Socialising your puppy is the most important thing you can do when acquiring a new furry family member. Correct and dedicated socialisation and training will help ensure your pet is well-behaved and good-natured—something that’s not only important for family dynamic, but also to avoid relinquishment. Bad behavior is the number one reason dogs are surrendered to shelters, so it’s vital to give them new and varied experiences in their first year of life.
The best time to socialise your new pup is between the ages of 3 and 12 weeks—after 18 weeks (or four months), they become more difficult to handle; but have no fear: old dogs certainly can be taught new tricks. But make sure to reward your pet’s good behaviour with treats and positive reinforcement!
Following these handy hints can help ensure your pip will be a great, life-long companion!
Take them to puppy school
Classes are a great way to teach your puppy commands and proper interactions, as well as increase responsiveness and increase your bond with them.
If you’re unsure of where to take your new pup, ask your vet—they’ll know reputable classes in the area. But remember, you can always ask to observe a class first and see if it’s the right fit for you and your furry family.
Take them on walks
The world can be a scary place! But exposing your puppy to it can help make them much more comfortable, giving them a better temperament in later life. There’s all kinds of new sights, smells, sounds and sensations, so be sure to take them to a variety of places—like the beach, park, or even down the street. As they become more comfortable, gradually increase new encounters; you’ll help make their world a little less scary.
Meet new people
Teach your pet to enjoy meeting new people! And make sure they’re a variety of ages, sizes and genders. If your dog only hangs out with one person, they may grow wary of anyone new—and the last thing you want is your dog to nip someone out of fear.
Make sure, once they become more comfortable, that they’re handled, held and cuddled by as many people, remembering to touch different places (like their paws, tummy, sides and ears) to make sure they’ll be comfortable with all pats later in life.
Meet new animals
Just like with people, to make sure your pup gets the best social skills, you need to introduce them to a wide variety of animals, breeds and ages—from cats, to dogs, to birds, to rats, to even farm animals, your dog will experience the benefits of positive curiosity if you teach them to be friendly and engaged with new creatures.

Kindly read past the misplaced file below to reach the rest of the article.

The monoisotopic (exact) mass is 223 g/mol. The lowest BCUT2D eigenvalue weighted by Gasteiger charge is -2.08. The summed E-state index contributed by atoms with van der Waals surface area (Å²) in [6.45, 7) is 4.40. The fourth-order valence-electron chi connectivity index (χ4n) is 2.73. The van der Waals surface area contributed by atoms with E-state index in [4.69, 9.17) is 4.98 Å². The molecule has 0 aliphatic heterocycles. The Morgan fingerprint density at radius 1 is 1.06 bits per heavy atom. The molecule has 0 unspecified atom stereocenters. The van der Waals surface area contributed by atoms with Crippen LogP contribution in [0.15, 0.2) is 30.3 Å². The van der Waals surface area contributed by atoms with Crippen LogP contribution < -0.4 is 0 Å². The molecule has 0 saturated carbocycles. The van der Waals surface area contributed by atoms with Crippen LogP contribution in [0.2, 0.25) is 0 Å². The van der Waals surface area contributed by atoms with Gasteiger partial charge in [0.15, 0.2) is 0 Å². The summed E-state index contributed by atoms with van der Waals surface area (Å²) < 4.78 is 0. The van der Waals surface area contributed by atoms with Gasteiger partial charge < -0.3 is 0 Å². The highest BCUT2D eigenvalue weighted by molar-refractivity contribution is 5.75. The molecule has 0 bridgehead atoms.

However, keep in mind that not all other animals will be friendly—so use caution, and keep a firm handle on the situation, watching out for signs of animal discomfort on either side. Remember that every dog is different, and that a shy pup might need just a little more time to adjust to new experiences.
Expose them to new things
Make sure your puppy experiences all the facets of life, so they don’t fear it and become destructive: trust me, it makes your life much easier when your dog doesn’t try to destroy the $800 vacuum cleaner, or run away with people’s walking crutches.
While you don’t want to overwhelm them, you do need to expose them to the changes life can throw: so re-arrange your furniture, use the lawn mower, rustle plastic bags, use blenders, play the TV, music and video games—and if kids are in the picture, expose them to audio of kids noises, like crying and screaming, so when the time comes, they don’t freak out.
Get your pet used to being bathed and brushed: it will make their future care much easier. As always, using treats can make life much easier, and get them excited to have their nails clipped or be examined (good practise for future vet visits!).
Give them alone time
To avoid future separation anxiety, give your pet their alone time and teach them to be functional without you.
Food bowl training
All training will be beneficial to your dog, but this handy trick will help stop your pet from guarding their food, and feeling anxious (or scared) if someone approaches them whilst eating. When your pet is eating, walk up and drop a treat into their bowl, and walk away. Repeat this once or twice a meal, until the pup is excited for people approach: because there’s nothing worse than a hungry, scared dog.
I’m a journalist with a passion for all things wacky and strange. Like me on Facebook (Zoe Simmons Journalism) and follow me on Twitter (@ItBeginsWithZ) for more!